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Grilled apricot salad with jamon and Manchego

Here we've scorched apricots on the grill and served them with torn jamon, shaved Manchego and peppery rocket leaves. Think of it as a twist on the good old melon-prosciutto routine. The mixture would also be great served on charred sourdough.

Farro recipes

Farro can be used in almost any dish, from a robust salad to accompany hearty beer-glazed beef short ribs to a new take on risotto with mushrooms, leek and parmesan. Here are 14 ways with this versatile grain.

2017 Australian Hotel Awards: The Finalists

This year's finalists across 11 different categories include established and new hotels, all with particular areas of excellence. Stay tuned to find out which hotels will take the top spots when they're announced at a ceremony at QT Melbourne on Wednesday 24 May, and published in our 2017 Australian Hotel Guide, on sale Thursday 25 May.

Chorizo recipes

Where would Spanish cuisine be without the chorizo? This versatile smallgood lends its big flavours to South American stews, soups, and salads, not to mention the ultimate hot dog. Let the sizzling begin.

Hunter Valley NSW travel guide

Our guide to the best of the region.

A festival of cheese hits Sydney

Kick off winter with a week of cheese tasting.

Pea and ham soup

Aløft

There's nothing new about Nordic interiors - blond timbers, concrete surfaces, warm, mid-century charm without the twee - and thank heavens for that. It's a style that augments the beauty of everything around it, in this case, gorgeous Hobart harbour, which makes up one whole wall. What is new here, however, is the food - by veterans of Garagistes, which once dazzled diners down the road, Vue de Monde in Melbourne and Gordon Ramsay worldwide. There's a strong Asian bent, but with Tasmanian ingredients. In fact, the kitchen's love of the local verges on obsessive - coconut milk in an aromatic fish curry is replaced with Tasmanian-grown fig leaf simmered in cream to mimic the flavour. Other standouts include a gutsy red-braised lamb with gai lan and chewy cassia spaetzle, pigs' ears zingy with Sichuan pepper and a fresh, springy berry dessert. While the food is sourced locally, the generous wine list spans the planet. 

Malfatti Glass

Two glass artists find beauty in the strangely seductive off-centre, one vessel at a time.

Daniel Spitzer and Jill Reynolds are glass artists living in Beacon, New York. Spitzer is an established glassblower and Reynolds, a flameworker, produces glasswork on a much smaller scale. Together, the duo produce Malfatti Glass: a collection of delicate-looking yet surprisingly sturdy tableware made using only hand tools and their breath. From whimsical sake sets to test tube-like prosecco glasses, there's an off-kilter magic to Malfatti (which means "misshapen" in Italian). Each piece is made from borosilicate, a type of glass more commonly reserved for laboratory ware.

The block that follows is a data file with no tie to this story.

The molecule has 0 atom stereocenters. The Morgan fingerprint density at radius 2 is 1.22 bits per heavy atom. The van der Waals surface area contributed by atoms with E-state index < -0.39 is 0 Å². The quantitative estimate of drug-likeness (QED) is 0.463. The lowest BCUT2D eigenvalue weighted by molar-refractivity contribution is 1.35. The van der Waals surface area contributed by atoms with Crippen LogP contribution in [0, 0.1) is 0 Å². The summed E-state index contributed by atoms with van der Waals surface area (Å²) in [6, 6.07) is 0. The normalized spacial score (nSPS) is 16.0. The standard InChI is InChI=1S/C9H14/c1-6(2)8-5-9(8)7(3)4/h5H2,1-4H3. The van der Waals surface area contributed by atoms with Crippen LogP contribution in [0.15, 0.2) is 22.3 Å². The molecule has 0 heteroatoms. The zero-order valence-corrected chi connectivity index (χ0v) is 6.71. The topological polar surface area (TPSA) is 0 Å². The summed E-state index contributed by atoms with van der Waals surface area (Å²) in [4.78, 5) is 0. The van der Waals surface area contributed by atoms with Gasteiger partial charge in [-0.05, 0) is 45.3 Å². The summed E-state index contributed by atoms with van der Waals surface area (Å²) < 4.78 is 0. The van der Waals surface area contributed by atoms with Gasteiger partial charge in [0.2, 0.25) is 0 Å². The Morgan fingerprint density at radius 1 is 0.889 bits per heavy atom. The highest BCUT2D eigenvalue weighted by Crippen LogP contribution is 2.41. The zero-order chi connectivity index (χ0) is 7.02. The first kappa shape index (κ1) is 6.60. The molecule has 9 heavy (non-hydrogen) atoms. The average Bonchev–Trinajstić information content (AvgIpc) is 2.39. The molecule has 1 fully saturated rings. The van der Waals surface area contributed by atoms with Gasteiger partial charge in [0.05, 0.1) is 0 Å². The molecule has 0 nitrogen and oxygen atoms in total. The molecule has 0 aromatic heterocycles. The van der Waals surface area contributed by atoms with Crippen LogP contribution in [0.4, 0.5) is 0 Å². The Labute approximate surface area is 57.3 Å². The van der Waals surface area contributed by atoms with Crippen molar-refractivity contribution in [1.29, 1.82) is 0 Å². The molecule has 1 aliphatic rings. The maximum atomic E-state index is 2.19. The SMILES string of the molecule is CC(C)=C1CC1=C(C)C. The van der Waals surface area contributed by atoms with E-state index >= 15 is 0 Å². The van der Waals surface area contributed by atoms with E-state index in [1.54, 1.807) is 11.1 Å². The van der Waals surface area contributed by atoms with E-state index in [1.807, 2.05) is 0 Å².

How does a Malfatti Glass piece come to be?
Unlike furnace glass, which starts from a vat of molten material, we start with glass tubes of different sizes purchased from scientific glass suppliers. These are heated, stretched and broken down into sections, heated again until malleable, then inflated into the size and shape of the glass. The bottom is then flattened and the lip opened up. Voilà.

You use borosilicate to produce your pieces. Why this particular material?
We rely less on tools using it and have found the process more intimate - we're able to get so close to the material. A lot of flameworkers use soda-lime glass [which is used in most bottles and windows] because it's available in many more colours. We were more interested in the conceptual possibilities of borosilicate and its transparency.

Malfatti Glass prosecco glasses (top left), $150 a pair; Malfatti Glass sake pitcher (top right) and cups, $230 for a set with four cups, are available at sorrythanksiloveyou.com in Sydney or direct from malfattiglass.com

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Signature Collection

Find out more about the Gourmet Traveller Signature Collection by Robert Gordon Australia, including where to buy it in store and online.

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